Author: Maggie Stiefvater
Publisher: Scholastic Press
Release Date: October 21st, 2014
Standalone/Series: Third book in The Raven Cycle
Genre: Young Adult – Fantasy – Paranormal
My rating in stars: 5 stars
My rating in words: New all-time favorite
What it’s about:
There is danger in dreaming. But there is even more danger in waking up.
Blue Sargent has found things. For the first time in her life, she has friends she can trust, a group to which she can belong. The Raven Boys have taken her in as one of their own. Their problems have become hers, and her problems have become theirs.
The trick with found things though, is how easily they can be lost.
Friends can betray.
Mothers can disappear.
Visions can mislead.
Certainties can unravel.
“Blue was perfectly aware that it was possible to have a friendship that wasn’t all-encompassing, that wasn’t blinding, deafening, maddening, quickening. It was just that now that she’d had this kind, she didn’t want the other.”
Oh my, these books might actually be the end of me. How could I ever move on from these characters? I’m not ready for book 4 – I’m not ready for my time with them to end. Every other character I meet after them will just… not be enough.
As this is the third book in the series, I’m not sure how much I can say without spoilers. Everything I said in my review of The Dream Thieves is still very relevant to Blue Lily, Lily Blue:
–The writing is still as gorgeous as ever. It feels a bit like Cabeswater itself – once you start reading, time just doesn’t apply anymore. You go in at some place and time, but you can’t be sure when and where you may emerge. It’s just that beautiful
–These characters are my babies. Like I said, I love them all so, so much and I both want to devour book 4 now and take my sweet, sweet time with it because I never want this to end. I feel like Blue Lily, Lily Blue focused more on Blue again, and also on Adam. And the character development is yet again out of this world amazing. I just want to publicly state my love for Adam. Yes, I love them all equally and it’s impossible to choose favorites, but I feel like Adam deserves some more love.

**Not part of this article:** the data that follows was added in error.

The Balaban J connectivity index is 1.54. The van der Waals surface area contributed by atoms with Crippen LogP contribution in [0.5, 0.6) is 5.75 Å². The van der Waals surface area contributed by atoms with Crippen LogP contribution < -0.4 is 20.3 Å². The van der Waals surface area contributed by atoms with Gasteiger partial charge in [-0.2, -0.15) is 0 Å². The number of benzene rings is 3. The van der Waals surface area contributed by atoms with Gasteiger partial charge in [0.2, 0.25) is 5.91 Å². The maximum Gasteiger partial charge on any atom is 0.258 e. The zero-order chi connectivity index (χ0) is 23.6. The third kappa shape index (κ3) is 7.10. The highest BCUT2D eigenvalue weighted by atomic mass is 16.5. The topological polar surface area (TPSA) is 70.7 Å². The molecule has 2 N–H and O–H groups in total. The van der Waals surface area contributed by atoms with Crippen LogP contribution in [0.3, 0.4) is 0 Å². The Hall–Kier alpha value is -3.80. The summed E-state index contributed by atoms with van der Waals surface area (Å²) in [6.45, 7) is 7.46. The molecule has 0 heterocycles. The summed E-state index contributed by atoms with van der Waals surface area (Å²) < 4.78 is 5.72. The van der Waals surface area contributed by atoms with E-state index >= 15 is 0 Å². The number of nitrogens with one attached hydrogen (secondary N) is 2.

– The friendships. The family. Aww man. I just want to cry because it’s all so perfect and beautiful and I want this and I don’t care if I look like a crazy person.
–The romance will break my heart. Actually, there is very little romance in this book in the form of dates or kissing, but I feel like the romance is just woven into every single sentence so subtly and so beautifully. It’s over the entire book without you even noticing except for this warm feeling on your heart. Also, so MANY Pynch scenes! That said, I’m shallow and I do hope we get some actual romance and kissing in book 4. Except for, you know, doomed kisses that will actually kill someone. So not looking forward to that heartache.
–I loved meeting the new characters. The Greenmantles were such fun and original villains and I was never really sure whether to find them hilarious or scary. And Jesse Dittley was just such a sweetheart that I couldn’t help but fall in love with him as well.